Also on the shortlist
Positive+ HousePositive Collective

Positive+ House from Perpendicular Architecture, changebuilding & humblebee, with a team including EcoSystems, Exterior Architecture and Arup. The team says “The UK needs housing fit for our future. What is built needs to tackle some of the largest systemic challenges we share as a nation: improving human wellbeing, developing communities, meeting net zero carbon targets fast, increasing biodiversity and building homes that last and suit our changing climate and needs. Positive+ House is our desirable, affordable and deliverable response to this. Our homes fit within a Positive+ Community urban approach that puts people at its very heart and helps communities reconnect to each other and to nature. It brings landscape into the site for a net biodiversity gain. Lifestyle changes are enabled through walking and cycling within and beyond the site boundary, growing food together, and facilitating the sharing economy that closes waste loops. These benefits to humans and the environment may be harder to quantify but have many benefits to our health and happiness as we have found out through the Coronavirus pandemic. Positive+ House utilises the latest in industry digitalisation and a distributed offsite manufacturing model to harness and develop the supply chain in more advanced offsite production, and a near site ‘flying factory’ assembly process to deliver at speed, improve build quality, and allow job creation and skills improvement. It puts the human element back into offsite manufacturing whilst still providing a Premanufacturing Value (PMV) of about 77%. The design is a modern interpretation of traditional balloon frame construction methods using home-grown Cross Laminated Timber (CLT) to produce an efficient, high performance, solid feeling and adaptable frame that incorporates generous internal spaces for different lifestyles. The home is Passivhaus quality to provide near zero heating bills and long-term comfort. It produces more energy than it consumes by using a direct electric system and integrated photovoltaics and stores more carbon in its materials than it emits to make them. It incorporates the whole life impact of the building and goes beyond net zero to deliver the positive carbon home today.”

Forever HomeForever Home 2

The ‘Forever Home’ from HLM Architects with University of Sheffield Advanced Manufacturing Research Centre, Mid Group, Hydrock and Greenbuild. The team says “Our concept is a universal manufacturing platform that enables flexible, affordable, and sustainable ‘Forever Homes’ that perpetuate a circular economy. This concept was developed to solve the issues of capacity and compatibility of offsite housing manufacture and construction by developing a design standard that enables any offsite manufactured system to deliver the same high quality, sustainable design, using interchangeable parts. Using an online configurator, house buyers and homeowners can create a home to suit their needs that can grow and shrink to suit them over their lives. In this way, homeowners save money on the costs of moving home, which can instead be invested in their properties to make better quality homes. As additional space is required, for example as families grow, these homes can be easily extended within a flexible framework of pre-determined development that has Planning permission built in. In later life, if homeowners want to realize the value in their homes and ‘downsize’, they can do this without moving. Instead, parts of the home can be disassembled easily and sold back into a manufacturing ecosystem. This means that people can choose to stay in their homes for the whole of their lives if they wish, put down strong roots in their communities, which in-turn helps create a strong neighbourhood identity. The concept is particularly beneficial to housebuilders and developers as it enables them to select contractors and suppliers from a much wider pool than the current offsite sector can provide. As well as making tendering more competitive, it also serves to safeguards the supply chain ‘ecosystem’ by ensuring there is also a back-up manufacturer or supplier should one become needed. The Forever Home is highly environmentally sustainable, and halves the operational carbon target set by RIBA for 2030.”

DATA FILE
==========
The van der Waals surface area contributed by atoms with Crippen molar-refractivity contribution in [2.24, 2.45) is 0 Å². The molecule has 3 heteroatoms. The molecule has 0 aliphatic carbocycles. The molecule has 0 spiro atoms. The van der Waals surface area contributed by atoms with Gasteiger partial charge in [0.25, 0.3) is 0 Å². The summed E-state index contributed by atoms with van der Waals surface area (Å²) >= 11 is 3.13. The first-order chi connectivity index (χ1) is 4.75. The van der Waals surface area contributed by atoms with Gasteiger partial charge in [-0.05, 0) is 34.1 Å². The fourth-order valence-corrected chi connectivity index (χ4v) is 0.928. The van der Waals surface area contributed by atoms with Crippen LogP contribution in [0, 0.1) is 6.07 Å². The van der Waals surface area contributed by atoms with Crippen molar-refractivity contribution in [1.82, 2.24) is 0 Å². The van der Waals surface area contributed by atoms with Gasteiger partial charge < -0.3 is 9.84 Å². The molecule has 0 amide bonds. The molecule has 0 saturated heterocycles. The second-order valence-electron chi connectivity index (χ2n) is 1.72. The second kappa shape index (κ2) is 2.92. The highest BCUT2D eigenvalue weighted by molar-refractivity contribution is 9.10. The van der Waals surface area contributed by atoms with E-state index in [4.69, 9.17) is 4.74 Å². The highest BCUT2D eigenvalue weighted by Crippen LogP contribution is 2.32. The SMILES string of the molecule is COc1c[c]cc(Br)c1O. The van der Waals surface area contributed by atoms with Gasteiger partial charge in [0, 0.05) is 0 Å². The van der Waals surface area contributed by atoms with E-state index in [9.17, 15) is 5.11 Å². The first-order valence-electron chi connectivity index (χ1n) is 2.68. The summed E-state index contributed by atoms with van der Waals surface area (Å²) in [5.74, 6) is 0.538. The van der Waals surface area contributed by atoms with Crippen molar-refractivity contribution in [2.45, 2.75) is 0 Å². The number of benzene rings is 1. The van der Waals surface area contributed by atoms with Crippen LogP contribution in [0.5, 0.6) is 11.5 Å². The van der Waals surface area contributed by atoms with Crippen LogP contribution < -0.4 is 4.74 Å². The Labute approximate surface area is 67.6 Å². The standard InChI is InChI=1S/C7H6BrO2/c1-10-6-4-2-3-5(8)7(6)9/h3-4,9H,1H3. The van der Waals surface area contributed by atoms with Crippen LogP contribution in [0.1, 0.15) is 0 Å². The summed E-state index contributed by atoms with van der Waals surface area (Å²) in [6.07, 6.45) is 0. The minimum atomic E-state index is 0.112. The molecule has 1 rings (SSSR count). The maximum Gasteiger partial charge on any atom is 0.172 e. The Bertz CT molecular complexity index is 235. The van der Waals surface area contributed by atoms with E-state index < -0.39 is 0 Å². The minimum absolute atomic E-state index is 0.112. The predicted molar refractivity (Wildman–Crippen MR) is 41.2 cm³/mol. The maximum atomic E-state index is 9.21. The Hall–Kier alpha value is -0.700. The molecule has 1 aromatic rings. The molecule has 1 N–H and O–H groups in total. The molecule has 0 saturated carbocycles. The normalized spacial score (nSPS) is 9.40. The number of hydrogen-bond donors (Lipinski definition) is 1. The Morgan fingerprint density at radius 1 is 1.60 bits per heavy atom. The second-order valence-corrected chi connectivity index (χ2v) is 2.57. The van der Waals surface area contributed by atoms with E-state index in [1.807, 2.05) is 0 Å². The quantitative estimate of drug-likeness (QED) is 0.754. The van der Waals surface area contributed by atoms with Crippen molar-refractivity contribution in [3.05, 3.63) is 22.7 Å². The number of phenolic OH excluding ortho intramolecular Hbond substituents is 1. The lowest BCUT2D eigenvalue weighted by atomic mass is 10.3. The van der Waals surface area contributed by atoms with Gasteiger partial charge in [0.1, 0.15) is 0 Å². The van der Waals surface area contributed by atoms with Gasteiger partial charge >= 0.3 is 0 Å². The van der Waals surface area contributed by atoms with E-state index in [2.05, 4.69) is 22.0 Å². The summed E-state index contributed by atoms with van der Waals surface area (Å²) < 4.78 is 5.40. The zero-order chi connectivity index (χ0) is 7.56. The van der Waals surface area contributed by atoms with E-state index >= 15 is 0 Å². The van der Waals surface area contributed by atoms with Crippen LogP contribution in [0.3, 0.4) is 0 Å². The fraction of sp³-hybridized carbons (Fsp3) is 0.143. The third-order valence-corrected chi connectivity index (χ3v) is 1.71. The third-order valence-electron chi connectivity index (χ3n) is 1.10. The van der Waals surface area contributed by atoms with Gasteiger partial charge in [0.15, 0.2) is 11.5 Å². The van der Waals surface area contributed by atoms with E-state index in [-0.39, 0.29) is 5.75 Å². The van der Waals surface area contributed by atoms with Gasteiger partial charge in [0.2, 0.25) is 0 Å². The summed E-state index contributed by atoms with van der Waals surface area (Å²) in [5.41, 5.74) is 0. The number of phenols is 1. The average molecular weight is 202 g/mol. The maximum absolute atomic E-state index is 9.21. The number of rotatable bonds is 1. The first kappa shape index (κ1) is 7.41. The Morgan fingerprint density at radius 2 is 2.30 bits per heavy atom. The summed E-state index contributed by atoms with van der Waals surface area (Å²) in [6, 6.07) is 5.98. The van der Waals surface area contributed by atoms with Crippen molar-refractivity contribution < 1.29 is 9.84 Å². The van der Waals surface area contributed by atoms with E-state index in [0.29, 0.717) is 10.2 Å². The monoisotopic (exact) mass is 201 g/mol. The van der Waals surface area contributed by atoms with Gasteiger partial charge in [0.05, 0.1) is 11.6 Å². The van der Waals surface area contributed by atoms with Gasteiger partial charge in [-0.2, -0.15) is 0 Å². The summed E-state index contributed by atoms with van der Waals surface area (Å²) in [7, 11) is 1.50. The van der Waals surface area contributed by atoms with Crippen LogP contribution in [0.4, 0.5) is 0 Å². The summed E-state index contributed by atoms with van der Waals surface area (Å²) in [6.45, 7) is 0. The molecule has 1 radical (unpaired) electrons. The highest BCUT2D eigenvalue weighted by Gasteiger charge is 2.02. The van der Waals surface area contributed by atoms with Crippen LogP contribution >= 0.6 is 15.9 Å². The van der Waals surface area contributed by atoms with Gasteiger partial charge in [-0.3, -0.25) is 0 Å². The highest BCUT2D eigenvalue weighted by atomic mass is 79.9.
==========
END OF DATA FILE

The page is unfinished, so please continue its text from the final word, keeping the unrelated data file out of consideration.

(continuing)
Janus HouseJanus House Outpost aerial